Fup. Store Cat.
The Trip to Kahani
"This would not be a good time for a strong gust of wind," Fup reflects, hugging
the uphill side of a narrow ledge. The sharp plunge two feet to her right
affords a long, uninterrupted view of the distance still to cover, a wide
valley swimming in deep green undulations.
"Pretty good for us, though," Wiggums volunteers, "all this walking."
"So one of those Fitness Council creeps got to you too, huh?" Bear
imitating the voice of some character Fup can't place.
"Aw, you've got it all wrong," Zooey follows. "It's not like that, Homer."
Another impersonation. They break up laughing, Zooey and Bear.
They're giddy, quoting TV shows, speaking in funny voices. Bear begins
affecting the weary gait of one who's been wandering the desert for ages.
Wiggums joins him, dragging his belly through the dirt, murmuring, "Water.
Water. My kingdom for a thimbleful of water."
Joe and Zooey break out ahead on their own.
Fup proposes, "We could just not go back. We could live together on
farm, hunting for our meals and sunning ourselves, and visiting Joe in
his pasture when we please."
"Bipolar much?" Bear replies. "An hour ago you were pining so bad for
your sisters I thought you might run all the way home."
Which is when they hear the roar from up ahead. Not a whinny or a bark,
but a roar.
That Cat That Changed My Life: 50 Cats Talk About How They Became Who They Are
by Bruce Eric Kaplan
"All these cats lead exciting and varied lives wholly independent of the human
race," notes the editor in his Introduction. Well, duh. Scant attention has
been paid to the role of community in modern cat culture, so what a relief that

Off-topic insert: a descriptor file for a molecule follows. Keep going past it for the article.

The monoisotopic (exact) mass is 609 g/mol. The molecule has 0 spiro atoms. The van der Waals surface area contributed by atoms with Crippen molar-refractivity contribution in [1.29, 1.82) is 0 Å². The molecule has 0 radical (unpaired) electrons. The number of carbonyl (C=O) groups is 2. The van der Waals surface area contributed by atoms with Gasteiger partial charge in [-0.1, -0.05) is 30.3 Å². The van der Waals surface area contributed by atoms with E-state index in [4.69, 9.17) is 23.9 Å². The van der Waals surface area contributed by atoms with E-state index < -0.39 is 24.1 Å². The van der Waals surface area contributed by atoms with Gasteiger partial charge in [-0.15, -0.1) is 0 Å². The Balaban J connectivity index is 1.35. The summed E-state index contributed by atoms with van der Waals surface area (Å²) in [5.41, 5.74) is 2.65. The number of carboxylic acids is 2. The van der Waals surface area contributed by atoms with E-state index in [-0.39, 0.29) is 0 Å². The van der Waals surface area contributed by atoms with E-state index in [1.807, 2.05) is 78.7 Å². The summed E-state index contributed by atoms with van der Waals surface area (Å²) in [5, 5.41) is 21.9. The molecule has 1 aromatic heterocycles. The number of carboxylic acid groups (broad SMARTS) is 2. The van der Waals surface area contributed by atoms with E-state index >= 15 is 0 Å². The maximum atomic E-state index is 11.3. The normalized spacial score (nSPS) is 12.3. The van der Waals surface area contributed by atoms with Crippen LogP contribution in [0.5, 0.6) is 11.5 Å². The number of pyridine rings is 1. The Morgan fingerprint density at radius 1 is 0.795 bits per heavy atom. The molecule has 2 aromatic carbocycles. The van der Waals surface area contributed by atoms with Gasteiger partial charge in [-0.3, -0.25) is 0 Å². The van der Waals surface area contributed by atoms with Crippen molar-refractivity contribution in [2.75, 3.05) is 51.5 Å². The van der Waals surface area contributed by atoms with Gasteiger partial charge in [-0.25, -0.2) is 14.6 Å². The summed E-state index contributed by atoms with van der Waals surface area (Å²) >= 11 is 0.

here, finally, fifty articulate felines set the record straight. Funny, sad,
occasionally shocking, but never less than true, these brave monologues
reaffirm our interdependency in ways that choreographed public displays such as
Paws Across America never can.
Poems by Writers' Dogs
by Amy Hempel
In "Dog Kibble," Tasha Baxter's verse exhibits a brutal economy of
words: "Life is never meaningless," her villanelle announces, "there is
always food." Here and throughout this collection these authors demand
your attention, as if to bark, "You can send me to my room for yelling
at the neighbors but you cannot silence what woofs in my heart!" Among
the selections nominated for Best
American Writing by Pets 2000 are Bob Barker Barry's sordid and hilarious
hallucinogenic escapades with Lynda; a tragic, posthumous prose poem by
Marrow Irving; and Sadie Louise Lamott's "Spoon River Sadie Louise," a
wildly metered exploration of the cross-cultural dynamics within a
household occupied by dogs, cats, birds, and small children. The sheer
intellect of these collected pieces will renew your faith in dogs.
Is Your Cat Too Fat?
by Bronwen Meredith
Too fat for what? And what business is it of this Meredith person's
anyway? Bronwen sounds like the kind of lady I wouldn't like at all.